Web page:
DETROIT – Renault SA is not in talks with Ford Motor Co. about a possible acquisition of Volvo Car, says Renault Chairman and CEO Louis Schweitzer.

But bigger investment in Russia is a possibility, the auto maker’s top executive tells Ward’s in an interview here.

Schweitzer: Rumors didn’t start with Renault.

Rumors that Renault and Ford were in talks over Volvo ownership have been circulating for months and hit a new crescendo at the Bologna, Italy, auto show in December. (see related story: Ford to Sell Volvo to Renault?)

Top Ford officials, including Chief Operating Officer Nick Scheele, have denied the reports. And Schweitzer also puts the speculation to rest quickly in no uncertain terms.

“They did not come from Renault,” he says of rumors there have been meetings concerning Volvo between he and Ford CEO Bill Ford. “As far as I know, Volvo is not for sale and Renault has expressed no interest in buying them.”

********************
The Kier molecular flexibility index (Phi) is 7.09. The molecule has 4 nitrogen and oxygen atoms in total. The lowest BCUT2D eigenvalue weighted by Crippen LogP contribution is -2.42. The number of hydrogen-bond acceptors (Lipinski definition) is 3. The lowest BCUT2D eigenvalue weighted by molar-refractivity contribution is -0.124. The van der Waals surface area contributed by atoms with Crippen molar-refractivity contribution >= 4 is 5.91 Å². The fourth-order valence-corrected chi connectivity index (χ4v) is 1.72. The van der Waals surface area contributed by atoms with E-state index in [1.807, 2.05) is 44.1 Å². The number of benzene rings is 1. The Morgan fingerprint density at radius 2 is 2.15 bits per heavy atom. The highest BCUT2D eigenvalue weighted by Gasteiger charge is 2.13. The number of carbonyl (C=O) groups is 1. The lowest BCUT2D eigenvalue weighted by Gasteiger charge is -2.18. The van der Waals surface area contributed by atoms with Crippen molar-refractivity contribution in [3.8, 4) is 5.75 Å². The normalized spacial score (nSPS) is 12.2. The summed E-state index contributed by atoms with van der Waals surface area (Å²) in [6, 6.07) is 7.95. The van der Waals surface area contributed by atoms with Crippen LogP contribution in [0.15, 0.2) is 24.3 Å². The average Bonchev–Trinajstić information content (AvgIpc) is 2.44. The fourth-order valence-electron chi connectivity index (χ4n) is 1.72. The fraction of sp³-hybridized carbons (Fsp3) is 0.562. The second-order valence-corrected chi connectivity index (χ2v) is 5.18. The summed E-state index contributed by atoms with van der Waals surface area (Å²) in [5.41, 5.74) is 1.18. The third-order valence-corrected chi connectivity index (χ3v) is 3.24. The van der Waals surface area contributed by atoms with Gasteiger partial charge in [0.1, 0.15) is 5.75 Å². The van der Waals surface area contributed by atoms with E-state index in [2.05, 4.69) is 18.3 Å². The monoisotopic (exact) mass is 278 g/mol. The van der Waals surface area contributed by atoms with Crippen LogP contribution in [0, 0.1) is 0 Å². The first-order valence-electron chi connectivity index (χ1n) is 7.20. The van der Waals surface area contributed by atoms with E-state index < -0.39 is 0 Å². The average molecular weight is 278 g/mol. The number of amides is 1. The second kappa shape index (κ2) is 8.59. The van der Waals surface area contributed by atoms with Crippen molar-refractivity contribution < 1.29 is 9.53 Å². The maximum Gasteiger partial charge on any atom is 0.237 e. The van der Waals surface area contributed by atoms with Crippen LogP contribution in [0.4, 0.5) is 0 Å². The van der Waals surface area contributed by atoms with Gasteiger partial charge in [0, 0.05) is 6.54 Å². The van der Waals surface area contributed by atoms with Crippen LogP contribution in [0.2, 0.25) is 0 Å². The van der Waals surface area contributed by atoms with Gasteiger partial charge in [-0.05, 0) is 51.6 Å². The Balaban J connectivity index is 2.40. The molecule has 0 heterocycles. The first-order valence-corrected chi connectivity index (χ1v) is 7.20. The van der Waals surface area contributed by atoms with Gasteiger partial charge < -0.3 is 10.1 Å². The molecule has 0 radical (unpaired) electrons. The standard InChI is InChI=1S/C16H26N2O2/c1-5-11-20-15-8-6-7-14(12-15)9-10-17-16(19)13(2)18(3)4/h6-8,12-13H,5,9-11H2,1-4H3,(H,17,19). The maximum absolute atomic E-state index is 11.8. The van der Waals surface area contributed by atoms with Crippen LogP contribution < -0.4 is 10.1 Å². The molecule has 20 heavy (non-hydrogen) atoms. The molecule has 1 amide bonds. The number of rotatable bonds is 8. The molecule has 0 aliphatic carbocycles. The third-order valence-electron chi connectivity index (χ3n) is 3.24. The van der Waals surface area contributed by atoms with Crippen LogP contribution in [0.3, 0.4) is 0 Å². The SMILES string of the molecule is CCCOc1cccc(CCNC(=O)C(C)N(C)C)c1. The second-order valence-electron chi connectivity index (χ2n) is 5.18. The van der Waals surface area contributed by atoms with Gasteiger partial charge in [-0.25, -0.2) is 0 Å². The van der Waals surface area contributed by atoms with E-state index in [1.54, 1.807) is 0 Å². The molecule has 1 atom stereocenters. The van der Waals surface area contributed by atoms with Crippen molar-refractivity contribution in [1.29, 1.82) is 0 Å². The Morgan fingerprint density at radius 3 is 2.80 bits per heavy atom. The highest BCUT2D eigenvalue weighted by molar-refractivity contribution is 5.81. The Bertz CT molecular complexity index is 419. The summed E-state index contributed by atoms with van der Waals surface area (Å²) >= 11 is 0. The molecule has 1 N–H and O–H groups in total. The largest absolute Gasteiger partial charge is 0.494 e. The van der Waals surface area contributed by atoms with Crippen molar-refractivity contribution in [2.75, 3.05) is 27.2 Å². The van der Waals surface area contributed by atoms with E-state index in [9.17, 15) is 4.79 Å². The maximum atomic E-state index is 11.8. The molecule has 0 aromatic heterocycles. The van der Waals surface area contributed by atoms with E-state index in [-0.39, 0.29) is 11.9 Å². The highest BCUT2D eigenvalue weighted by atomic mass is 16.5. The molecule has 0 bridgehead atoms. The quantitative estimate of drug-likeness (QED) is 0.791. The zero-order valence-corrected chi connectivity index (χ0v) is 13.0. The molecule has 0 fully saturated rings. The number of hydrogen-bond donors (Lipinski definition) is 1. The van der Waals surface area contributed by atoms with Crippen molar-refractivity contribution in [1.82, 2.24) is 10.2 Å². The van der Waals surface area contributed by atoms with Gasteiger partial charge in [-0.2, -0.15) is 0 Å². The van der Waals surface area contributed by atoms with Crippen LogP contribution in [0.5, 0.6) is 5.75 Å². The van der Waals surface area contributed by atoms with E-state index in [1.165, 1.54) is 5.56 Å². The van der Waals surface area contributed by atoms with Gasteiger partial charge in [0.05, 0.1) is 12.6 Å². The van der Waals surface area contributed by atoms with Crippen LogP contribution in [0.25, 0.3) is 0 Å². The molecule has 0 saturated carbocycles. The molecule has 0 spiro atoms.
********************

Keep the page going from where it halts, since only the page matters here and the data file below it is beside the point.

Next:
In fact, Schweitzer says Renault plans to stand pat when it comes to acquisitions. Its ownership of South Korea’s former Samsung Motors Inc. and Romania’s Automobile Dacia SA and controlling stake in Japan’s Nissan Motor Co. Ltd., all acquired over the last four years, give Renault the breadth it needs to compete globally, he says.

“I felt at one point in time that if we wanted to become a global player, we had to do a number of things,” Schweitzer says. “And I believe with Nissan, with Samsung, with Dacia (and) with what we’ve done with the truck business, we have a situation where there is no need to do further acquisitions.”

Renault will make a decision in the first half of 2003 whether to increase its investment in Russia, Schweitzer says. Currently, Renault is assembling Clio-based Symbol cars from semi-knocked-down kits at a joint venture in Moscow. A plan is under study to sink $100 million-$200 million into the operation to increase the amount of work done there. (see related story: Renault Restarts Russian Assembly)

“We have light assembly (there) and we have to make a decision whether we want to have (complete-knocked-down) assembly,” Schweitzer says. “(It is) not an enormous investment.”

Eventually, Russia could become a second production site for the €5,000 ($5,309) emerging-markets car that will be launched at Dacia in late 2004, Schweitzer says.